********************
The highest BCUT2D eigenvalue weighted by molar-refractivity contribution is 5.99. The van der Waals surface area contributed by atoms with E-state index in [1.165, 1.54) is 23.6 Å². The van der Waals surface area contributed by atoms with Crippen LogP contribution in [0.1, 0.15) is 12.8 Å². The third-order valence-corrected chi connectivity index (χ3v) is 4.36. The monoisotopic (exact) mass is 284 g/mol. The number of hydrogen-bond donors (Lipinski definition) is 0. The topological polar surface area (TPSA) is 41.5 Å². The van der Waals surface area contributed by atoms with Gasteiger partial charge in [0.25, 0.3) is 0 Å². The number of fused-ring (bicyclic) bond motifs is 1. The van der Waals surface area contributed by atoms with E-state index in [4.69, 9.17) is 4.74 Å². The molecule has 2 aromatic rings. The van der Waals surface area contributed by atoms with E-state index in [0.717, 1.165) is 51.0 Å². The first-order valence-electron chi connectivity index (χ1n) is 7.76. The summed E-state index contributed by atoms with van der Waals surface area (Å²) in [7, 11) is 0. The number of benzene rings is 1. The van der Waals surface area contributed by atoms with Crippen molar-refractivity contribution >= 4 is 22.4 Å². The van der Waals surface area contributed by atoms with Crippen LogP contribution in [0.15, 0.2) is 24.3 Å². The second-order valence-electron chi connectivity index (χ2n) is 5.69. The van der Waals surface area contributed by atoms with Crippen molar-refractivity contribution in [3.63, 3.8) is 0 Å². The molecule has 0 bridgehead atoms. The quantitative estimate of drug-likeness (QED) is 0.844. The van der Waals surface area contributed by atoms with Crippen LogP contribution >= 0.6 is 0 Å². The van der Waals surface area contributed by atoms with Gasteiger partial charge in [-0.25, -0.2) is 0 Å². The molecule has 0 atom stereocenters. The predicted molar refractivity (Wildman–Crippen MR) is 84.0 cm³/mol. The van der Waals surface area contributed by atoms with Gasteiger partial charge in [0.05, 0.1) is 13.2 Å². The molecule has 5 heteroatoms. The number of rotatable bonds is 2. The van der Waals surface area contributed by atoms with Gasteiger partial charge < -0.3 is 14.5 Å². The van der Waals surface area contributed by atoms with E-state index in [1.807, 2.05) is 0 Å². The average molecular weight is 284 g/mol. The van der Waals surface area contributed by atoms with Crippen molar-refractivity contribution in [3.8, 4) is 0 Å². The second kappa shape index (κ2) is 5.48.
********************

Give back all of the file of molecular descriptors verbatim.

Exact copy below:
The highest BCUT2D eigenvalue weighted by molar-refractivity contribution is 5.99. The van der Waals surface area contributed by atoms with E-state index in [1.165, 1.54) is 23.6 Å². The van der Waals surface area contributed by atoms with Crippen LogP contribution in [0.1, 0.15) is 12.8 Å². The third-order valence-corrected chi connectivity index (χ3v) is 4.36. The monoisotopic (exact) mass is 284 g/mol. The number of hydrogen-bond donors (Lipinski definition) is 0. The topological polar surface area (TPSA) is 41.5 Å². The van der Waals surface area contributed by atoms with Gasteiger partial charge in [0.25, 0.3) is 0 Å². The number of fused-ring (bicyclic) bond motifs is 1. The van der Waals surface area contributed by atoms with E-state index in [4.69, 9.17) is 4.74 Å². The molecule has 2 aromatic rings. The van der Waals surface area contributed by atoms with E-state index in [0.717, 1.165) is 51.0 Å². The first-order valence-electron chi connectivity index (χ1n) is 7.76. The summed E-state index contributed by atoms with van der Waals surface area (Å²) in [7, 11) is 0. The number of benzene rings is 1. The van der Waals surface area contributed by atoms with Crippen molar-refractivity contribution >= 4 is 22.4 Å². The van der Waals surface area contributed by atoms with Crippen LogP contribution in [0.15, 0.2) is 24.3 Å². The second-order valence-electron chi connectivity index (χ2n) is 5.69. The van der Waals surface area contributed by atoms with Crippen molar-refractivity contribution in [3.63, 3.8) is 0 Å². The molecule has 0 bridgehead atoms. The quantitative estimate of drug-likeness (QED) is 0.844. The van der Waals surface area contributed by atoms with Crippen LogP contribution >= 0.6 is 0 Å². The van der Waals surface area contributed by atoms with Gasteiger partial charge in [-0.25, -0.2) is 0 Å². The molecule has 0 atom stereocenters. The predicted molar refractivity (Wildman–Crippen MR) is 84.0 cm³/mol. The van der Waals surface area contributed by atoms with Gasteiger partial charge in [0.05, 0.1) is 13.2 Å². The molecule has 5 heteroatoms. The number of rotatable bonds is 2. The van der Waals surface area contributed by atoms with Gasteiger partial charge < -0.3 is 14.5 Å². The van der Waals surface area contributed by atoms with E-state index in [1.807, 2.05) is 0 Å². The average molecular weight is 284 g/mol. The van der Waals surface area contributed by atoms with Crippen molar-refractivity contribution in [3.8, 4) is 0 Å². The second kappa shape index (κ2) is 5.48.